Authors:Hashem Omrani; Khatereh Shafaat; Arash Alizadeh Pages: 471 - 499 Abstract: Transportation sector with the consumption of 25% of energy play a major role in Iranian economy. This sector produces 27% of total undesirable greenhouse gases in Iran which has directly harmful effects on the environment. Hence, performance assessment of energy efficiency of transportation sector is one of the most important issues for policy makers. In this paper, energy efficiency of transportation sector of 20 provinces in Iran is evaluated based on data envelopment analysis (DEA)—cooperative game approach. First, selected inputs and outputs are categorized into energy and non-energy inputs and desirable and undesirable outputs. Then, classical DEA model is applied to evaluate and rank the provinces. Since, the classical DEA model can’t distinguish between efficient provinces, so, this paper ranks the provinces based on combination of cross-efficiency DEA and cooperative game approaches. In the cooperative game theory, each province is considered as a player and the suitable characteristic function is defined for players. Finally, by calculating the Shapley value for each player, the final ranks of transportation sectors in provinces are concluded. The results indicate that some smaller provinces have better energy efficiency in transportation sector in comparison with big provinces. PubDate: 2019-03-01 DOI: 10.1007/s10479-018-2803-5 Issue No:Vol. 274, No. 1-2 (2019)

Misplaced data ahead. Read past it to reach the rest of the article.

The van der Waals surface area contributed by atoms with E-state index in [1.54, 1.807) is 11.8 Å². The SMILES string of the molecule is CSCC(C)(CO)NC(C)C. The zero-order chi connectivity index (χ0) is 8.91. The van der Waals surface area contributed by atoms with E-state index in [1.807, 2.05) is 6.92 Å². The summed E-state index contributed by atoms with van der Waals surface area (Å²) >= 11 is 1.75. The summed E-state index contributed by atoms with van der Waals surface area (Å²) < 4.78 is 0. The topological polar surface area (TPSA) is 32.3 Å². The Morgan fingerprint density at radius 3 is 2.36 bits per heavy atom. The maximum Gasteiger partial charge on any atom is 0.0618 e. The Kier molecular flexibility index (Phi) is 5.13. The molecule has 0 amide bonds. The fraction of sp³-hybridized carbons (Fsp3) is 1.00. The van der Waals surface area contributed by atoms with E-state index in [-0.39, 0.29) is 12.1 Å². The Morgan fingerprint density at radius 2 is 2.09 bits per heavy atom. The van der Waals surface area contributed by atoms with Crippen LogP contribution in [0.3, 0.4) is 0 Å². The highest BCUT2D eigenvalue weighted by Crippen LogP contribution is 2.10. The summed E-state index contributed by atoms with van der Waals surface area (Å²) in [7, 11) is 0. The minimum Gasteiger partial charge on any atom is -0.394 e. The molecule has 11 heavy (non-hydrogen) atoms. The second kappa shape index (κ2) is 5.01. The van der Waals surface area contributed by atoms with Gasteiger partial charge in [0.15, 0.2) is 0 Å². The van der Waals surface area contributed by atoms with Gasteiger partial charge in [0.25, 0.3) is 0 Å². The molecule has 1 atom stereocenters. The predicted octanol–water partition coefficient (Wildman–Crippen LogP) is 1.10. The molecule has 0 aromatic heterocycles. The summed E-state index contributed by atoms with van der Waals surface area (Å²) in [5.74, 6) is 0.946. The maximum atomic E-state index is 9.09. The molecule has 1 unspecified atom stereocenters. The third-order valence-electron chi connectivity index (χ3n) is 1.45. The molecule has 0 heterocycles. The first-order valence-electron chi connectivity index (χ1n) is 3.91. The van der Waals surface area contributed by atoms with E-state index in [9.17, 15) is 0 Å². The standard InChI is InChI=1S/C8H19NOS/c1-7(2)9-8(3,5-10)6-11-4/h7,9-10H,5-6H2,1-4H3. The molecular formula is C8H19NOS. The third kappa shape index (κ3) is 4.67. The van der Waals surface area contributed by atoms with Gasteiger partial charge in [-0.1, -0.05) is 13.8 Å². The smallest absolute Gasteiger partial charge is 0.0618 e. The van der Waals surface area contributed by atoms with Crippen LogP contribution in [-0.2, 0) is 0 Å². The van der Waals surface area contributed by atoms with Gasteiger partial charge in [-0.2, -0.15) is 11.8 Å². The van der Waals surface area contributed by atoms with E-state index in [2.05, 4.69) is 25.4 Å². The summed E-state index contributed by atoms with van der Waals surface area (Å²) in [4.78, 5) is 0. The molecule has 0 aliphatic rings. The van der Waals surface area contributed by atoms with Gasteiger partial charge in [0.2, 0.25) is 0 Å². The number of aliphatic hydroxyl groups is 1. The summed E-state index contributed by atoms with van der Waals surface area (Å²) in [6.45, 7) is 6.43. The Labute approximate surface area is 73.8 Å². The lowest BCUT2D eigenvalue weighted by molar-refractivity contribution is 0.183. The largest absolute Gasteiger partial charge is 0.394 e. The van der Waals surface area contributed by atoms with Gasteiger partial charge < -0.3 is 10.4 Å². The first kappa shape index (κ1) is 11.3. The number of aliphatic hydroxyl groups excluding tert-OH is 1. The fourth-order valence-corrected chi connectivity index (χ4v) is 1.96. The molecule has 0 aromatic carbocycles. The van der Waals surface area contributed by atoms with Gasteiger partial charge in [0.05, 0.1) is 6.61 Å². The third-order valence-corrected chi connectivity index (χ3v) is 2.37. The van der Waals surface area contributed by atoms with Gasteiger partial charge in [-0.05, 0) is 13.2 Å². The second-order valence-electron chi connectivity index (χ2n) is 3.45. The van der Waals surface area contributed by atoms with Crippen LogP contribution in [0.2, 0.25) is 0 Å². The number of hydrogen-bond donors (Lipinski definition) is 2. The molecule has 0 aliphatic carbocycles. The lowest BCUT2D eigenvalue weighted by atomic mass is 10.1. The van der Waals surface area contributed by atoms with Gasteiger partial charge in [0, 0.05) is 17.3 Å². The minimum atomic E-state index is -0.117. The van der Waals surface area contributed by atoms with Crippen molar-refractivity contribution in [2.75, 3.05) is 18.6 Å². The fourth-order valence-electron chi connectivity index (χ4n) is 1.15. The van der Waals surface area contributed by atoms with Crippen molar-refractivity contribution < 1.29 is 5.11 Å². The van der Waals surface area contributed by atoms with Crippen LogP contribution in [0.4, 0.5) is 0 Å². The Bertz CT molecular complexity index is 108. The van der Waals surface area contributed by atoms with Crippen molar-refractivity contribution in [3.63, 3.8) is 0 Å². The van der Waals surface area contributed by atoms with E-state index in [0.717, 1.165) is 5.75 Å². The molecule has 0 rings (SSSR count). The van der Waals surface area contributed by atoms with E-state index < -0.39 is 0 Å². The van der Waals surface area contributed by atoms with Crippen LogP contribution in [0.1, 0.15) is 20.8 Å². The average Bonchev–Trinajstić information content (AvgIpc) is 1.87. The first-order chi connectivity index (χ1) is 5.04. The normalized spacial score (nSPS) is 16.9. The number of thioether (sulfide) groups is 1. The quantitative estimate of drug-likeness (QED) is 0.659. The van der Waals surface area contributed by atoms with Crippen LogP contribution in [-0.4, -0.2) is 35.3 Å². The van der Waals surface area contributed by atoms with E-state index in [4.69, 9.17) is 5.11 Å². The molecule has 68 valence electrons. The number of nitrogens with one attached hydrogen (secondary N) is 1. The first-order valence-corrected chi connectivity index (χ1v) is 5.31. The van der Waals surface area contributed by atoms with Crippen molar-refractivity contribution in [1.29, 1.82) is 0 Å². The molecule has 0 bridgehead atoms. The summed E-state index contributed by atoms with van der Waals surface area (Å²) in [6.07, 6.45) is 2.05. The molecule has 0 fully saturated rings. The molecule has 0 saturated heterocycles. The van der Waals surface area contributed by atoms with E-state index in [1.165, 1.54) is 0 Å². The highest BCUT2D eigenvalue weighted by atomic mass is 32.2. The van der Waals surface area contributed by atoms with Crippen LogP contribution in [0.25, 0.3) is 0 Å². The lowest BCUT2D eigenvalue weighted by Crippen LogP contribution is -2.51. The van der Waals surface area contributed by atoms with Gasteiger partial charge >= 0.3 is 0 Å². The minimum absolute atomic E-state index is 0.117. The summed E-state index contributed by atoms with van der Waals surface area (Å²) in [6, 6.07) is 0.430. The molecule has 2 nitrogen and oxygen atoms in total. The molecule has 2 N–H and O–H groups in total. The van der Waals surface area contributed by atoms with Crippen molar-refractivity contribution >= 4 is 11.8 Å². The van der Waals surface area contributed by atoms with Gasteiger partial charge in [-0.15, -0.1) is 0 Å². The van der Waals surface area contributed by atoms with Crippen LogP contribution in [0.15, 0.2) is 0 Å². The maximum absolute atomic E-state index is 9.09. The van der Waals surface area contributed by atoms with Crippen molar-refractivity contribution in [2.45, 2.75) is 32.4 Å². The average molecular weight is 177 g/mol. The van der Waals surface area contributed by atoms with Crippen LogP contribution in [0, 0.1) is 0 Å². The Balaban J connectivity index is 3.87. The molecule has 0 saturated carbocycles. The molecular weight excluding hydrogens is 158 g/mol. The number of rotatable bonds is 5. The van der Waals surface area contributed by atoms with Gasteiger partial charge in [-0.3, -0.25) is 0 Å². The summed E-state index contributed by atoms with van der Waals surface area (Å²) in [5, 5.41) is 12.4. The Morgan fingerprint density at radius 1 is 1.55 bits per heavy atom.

Authors:Sergio Ortobelli; Noureddine Kouaissah; Tomáš Tichý Pages: 501 - 530 Abstract: In this paper, we examine the use of conditional expectation, either to reduce the dimensionality of large-scale portfolio problems or to propose alternative reward–risk performance measures. In particular, we focus on two financial problems. In the first part, we discuss and examine correlation measures (based on a conditional expectation) used to approximate the returns in large-scale portfolio problems. Then, we compare the impact of alternative return approximation methodologies on the ex-post wealth of a classic portfolio strategy. In this context, we show that correlation measures that use the conditional expectation perform better than the classic measures do. Moreover, the correlation measure typically used for returns in the domain of attraction of a stable law works better than the classic Pearson correlation does. In the second part, we propose new performance measures based on a conditional expectation that take into account the heavy tails of the return distributions. Then, we examine portfolio strategies based on optimizing the proposed performance measures. In particular, we compare the ex-post wealth obtained from applying the portfolio strategies, which use alternative performance measures based on a conditional expectation. In doing so, we propose an alternative use of conditional expectation in various portfolio problems. PubDate: 2019-03-01 DOI: 10.1007/s10479-018-2890-3 Issue No:Vol. 274, No. 1-2 (2019)

Authors:Shahaboddin Shamshirband; Mohammad Shojafar; A. A. Rahmani Hosseinabadi; Maryam Kardgar; M. H. N. Md. Nasir; Rodina Ahmad Pages: 555 - 555 Abstract: The Editor-in-Chief has retracted this article because validity of the content of this article cannot be verified. PubDate: 2019-03-01 DOI: 10.1007/s10479-018-3103-9 Issue No:Vol. 274, No. 1-2 (2019)